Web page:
Ladybird Johnson Wildflower Center and The Veloway Park
While in Austin, my grandma recommended we go see the Lady Bird Johnson Wildflower Center. My dad had taken my little brother and I years ago, but I can’t remember that visit – so I felt like it was the first time going to the center, especially with all the funding, improvements and expansions within the past several years.
“The University of Texas at Austin Lady Bird Johnson Wildflower Center is the official state botanic garden and arboretum of Texas. The Center promotes its mission to inspire the conservation of native plants through its internationally recognized sustainable gardens, education and outreach programs, research projects, and consulting work.” — LBJWC Webpage
Austin’s Zilker Botanical Garden Tour
The second week while I was in Austin, my grandparents returned home, so I went on excursions with my grandma. Our first planned stop was Zilker Botanical Garden (ZBG)in Austin’s Zilker Park!
My grandma took my adopted cousin there a few weeks beforehand to see the Woodland Faerie Trail, a seasonal feature built by residents and children along some of the garden paths, so grandma didn’t get to see the entire garden grounds and was excited to go with another one of her grandkids!
Below is a picture of the main offices, event space and visitor’s center for the garden grounds.
Austin Central Library – Library Design Talk and Full Tour
I returned to the Austin Central Library for another “Talk Green to Me” seminar about the sustainable design and features of the library, only this time I brought my grandma who wanted to see the new library and and city hall.
The seminar we attended was called, “A Deep Green Building Within a Green Neighborhood: presented by Lucia Athens, Chief Sustainability Officer for the City of Austin; Jonathan Smith, Associate Partner at Lake|Flato Architects; and Kathy Zarsky, the LEED Consultant for the new Austin Central Library.” — Austin Public Library Webpage
Center for Maximum Potential Building Systems Site
I was really looking forward to visiting the Center for Maximum Potential Building Systems (CMPBS) after I met Pliny Fisk III a couple of years ago at the CMPBS booth during EarthX Expo 2017 in Dallas, Texas!
“The Center for Maximum Potential Building Systems, established in 1975, is a non-profit education, research, and demonstration organization specializing in life cycle planning and design. We undertake projects based on their potential contribution to site, regional and global sustainability and human health, and actively pursue collaborations with associate organizations, businesses and professional firms.
Projects emphasize regional contexts as bases for responsible resource use relative to materials, energy, water, waste, food, and meaningful employment. Our expertise is accessible through green planning and design services, conference presentations, public lectures, and published papers.” — CMPBS Webpage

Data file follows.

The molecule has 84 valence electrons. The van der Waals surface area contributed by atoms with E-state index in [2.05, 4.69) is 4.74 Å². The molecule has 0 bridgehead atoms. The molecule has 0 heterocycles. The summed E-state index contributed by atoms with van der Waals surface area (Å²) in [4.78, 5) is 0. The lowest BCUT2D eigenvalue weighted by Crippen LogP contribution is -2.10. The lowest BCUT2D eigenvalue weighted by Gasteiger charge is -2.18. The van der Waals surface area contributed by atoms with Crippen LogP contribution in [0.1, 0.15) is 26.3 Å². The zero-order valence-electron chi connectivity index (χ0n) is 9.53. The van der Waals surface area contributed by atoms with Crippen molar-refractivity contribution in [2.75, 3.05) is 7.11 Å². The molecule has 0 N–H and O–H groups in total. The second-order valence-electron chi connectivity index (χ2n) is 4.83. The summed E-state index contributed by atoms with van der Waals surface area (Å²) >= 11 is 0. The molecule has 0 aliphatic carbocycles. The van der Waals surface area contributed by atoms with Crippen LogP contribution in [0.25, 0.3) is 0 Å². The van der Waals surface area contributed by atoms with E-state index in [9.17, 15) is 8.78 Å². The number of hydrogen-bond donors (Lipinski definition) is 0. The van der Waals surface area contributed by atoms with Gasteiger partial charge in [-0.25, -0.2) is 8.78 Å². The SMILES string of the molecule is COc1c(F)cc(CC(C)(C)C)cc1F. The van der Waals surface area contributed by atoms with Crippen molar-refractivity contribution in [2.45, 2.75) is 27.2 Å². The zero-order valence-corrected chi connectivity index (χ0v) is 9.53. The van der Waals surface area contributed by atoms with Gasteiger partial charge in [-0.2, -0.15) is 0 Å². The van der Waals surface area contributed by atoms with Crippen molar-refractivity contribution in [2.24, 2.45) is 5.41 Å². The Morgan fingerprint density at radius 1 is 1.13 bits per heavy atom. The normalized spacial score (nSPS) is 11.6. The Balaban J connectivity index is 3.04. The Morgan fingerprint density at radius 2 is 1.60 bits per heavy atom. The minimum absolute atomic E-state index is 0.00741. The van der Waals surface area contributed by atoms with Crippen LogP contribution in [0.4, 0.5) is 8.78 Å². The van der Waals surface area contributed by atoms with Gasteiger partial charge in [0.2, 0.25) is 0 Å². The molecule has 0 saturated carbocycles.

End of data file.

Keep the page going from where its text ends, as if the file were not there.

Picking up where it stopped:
I stumbled on Mueller Park looking for a coffee shop with free WiFi while I killed some time before my next stop of the day. I initially pulled over at the food truck park, which I stopped at years ago if I remember correctly, but wanted somewhere that I could actually sit down, so I drove into the heart of Mueller Park!
“Located just three miles from downtown Austin and the Texas State Capitol and two miles from The University of Texas at Austin, Mueller is perfectly positioned to become an energetic new hub for central Austin.
The ambitious effort to redevelop Robert Mueller Municipal Airport into a mixed-use urban village in the heart of the city has helped Austin chart new directions. Mueller is envisioned as a sustainable community that is meeting extensive goals in housing and economic development. The award-winning Mueller Master Plan and the ambitious Master Development Agreement with Catellus Development Group and the City of Austin are the culmination of decades of community planning efforts from visionary neighbors and active citizens.” — Mueller Austin Webpage
The Seaholm EcoDistrict and Austin City Hall
After the Talk Green to Me presentation by Edwin Marty, Austin’s first Food Policy Manager, at the Austin Central Library, I walked around the Seaholm EcoDistrict and toward Austin City Hall to see some of the new sustainable developments and initiatives in the area.
“The iconic Seaholm Power Plant lends its name to the entire Seaholm EcoDistrict and symbolizes the revitalization of this prominent area in the heart of downtown Austin.
After the power plant was decommissioned in 1989, the property was designated as a brownfield site and was considered too contaminated for use. Between 1997 and 2003, significant investment was devoted to cleaning up the historic site, and in 2005 a public-private partnership was formed to redevelop the building using green design and construction practices.
Restoration of the power plant created a ripple effect of sustainable development surrounding the site and today the Seaholm EcoDistrict is a vibrant hub of residential, office, and community gathering spaces that reflects Austin’s spirit of originality and soul.” – City of Austin Webpage